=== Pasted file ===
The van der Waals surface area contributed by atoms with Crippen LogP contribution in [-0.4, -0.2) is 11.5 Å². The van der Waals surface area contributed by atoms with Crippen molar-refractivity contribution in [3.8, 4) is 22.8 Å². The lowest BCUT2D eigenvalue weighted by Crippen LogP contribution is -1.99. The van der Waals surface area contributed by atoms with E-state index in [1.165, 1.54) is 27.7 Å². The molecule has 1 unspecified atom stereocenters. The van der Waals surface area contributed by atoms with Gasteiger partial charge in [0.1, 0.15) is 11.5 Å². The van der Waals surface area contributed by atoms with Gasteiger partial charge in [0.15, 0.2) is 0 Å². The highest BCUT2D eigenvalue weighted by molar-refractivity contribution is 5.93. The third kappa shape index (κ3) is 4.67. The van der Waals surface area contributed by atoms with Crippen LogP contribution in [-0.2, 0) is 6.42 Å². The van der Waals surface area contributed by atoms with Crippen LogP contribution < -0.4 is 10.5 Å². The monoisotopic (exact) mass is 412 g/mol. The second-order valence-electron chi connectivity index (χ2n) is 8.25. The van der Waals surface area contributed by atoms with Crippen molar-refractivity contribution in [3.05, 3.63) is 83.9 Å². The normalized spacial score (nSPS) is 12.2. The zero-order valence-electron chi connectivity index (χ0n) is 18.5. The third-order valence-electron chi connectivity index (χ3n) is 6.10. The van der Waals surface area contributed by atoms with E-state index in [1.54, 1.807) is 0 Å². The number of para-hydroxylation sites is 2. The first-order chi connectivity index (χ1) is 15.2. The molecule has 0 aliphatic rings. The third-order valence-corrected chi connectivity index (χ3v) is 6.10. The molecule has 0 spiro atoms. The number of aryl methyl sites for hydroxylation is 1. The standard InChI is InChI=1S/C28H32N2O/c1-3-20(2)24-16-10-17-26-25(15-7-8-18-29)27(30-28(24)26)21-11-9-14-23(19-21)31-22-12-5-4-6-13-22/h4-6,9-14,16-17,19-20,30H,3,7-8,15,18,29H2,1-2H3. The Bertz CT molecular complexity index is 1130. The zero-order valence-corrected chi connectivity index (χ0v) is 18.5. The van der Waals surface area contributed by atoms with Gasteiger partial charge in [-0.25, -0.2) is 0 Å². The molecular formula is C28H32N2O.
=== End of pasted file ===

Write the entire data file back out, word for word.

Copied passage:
The van der Waals surface area contributed by atoms with Crippen LogP contribution in [-0.4, -0.2) is 11.5 Å². The van der Waals surface area contributed by atoms with Crippen molar-refractivity contribution in [3.8, 4) is 22.8 Å². The lowest BCUT2D eigenvalue weighted by Crippen LogP contribution is -1.99. The van der Waals surface area contributed by atoms with E-state index in [1.165, 1.54) is 27.7 Å². The molecule has 1 unspecified atom stereocenters. The van der Waals surface area contributed by atoms with Gasteiger partial charge in [0.1, 0.15) is 11.5 Å². The van der Waals surface area contributed by atoms with Gasteiger partial charge in [0.15, 0.2) is 0 Å². The highest BCUT2D eigenvalue weighted by molar-refractivity contribution is 5.93. The third kappa shape index (κ3) is 4.67. The van der Waals surface area contributed by atoms with Crippen LogP contribution in [-0.2, 0) is 6.42 Å². The van der Waals surface area contributed by atoms with Crippen LogP contribution < -0.4 is 10.5 Å². The monoisotopic (exact) mass is 412 g/mol. The second-order valence-electron chi connectivity index (χ2n) is 8.25. The van der Waals surface area contributed by atoms with Crippen molar-refractivity contribution in [3.05, 3.63) is 83.9 Å². The normalized spacial score (nSPS) is 12.2. The zero-order valence-electron chi connectivity index (χ0n) is 18.5. The third-order valence-electron chi connectivity index (χ3n) is 6.10. The van der Waals surface area contributed by atoms with E-state index in [1.54, 1.807) is 0 Å². The number of para-hydroxylation sites is 2. The first-order chi connectivity index (χ1) is 15.2. The molecule has 0 aliphatic rings. The third-order valence-corrected chi connectivity index (χ3v) is 6.10. The molecule has 0 spiro atoms. The number of aryl methyl sites for hydroxylation is 1. The standard InChI is InChI=1S/C28H32N2O/c1-3-20(2)24-16-10-17-26-25(15-7-8-18-29)27(30-28(24)26)21-11-9-14-23(19-21)31-22-12-5-4-6-13-22/h4-6,9-14,16-17,19-20,30H,3,7-8,15,18,29H2,1-2H3. The Bertz CT molecular complexity index is 1130. The zero-order valence-corrected chi connectivity index (χ0v) is 18.5. The van der Waals surface area contributed by atoms with Gasteiger partial charge in [-0.25, -0.2) is 0 Å². The molecular formula is C28H32N2O.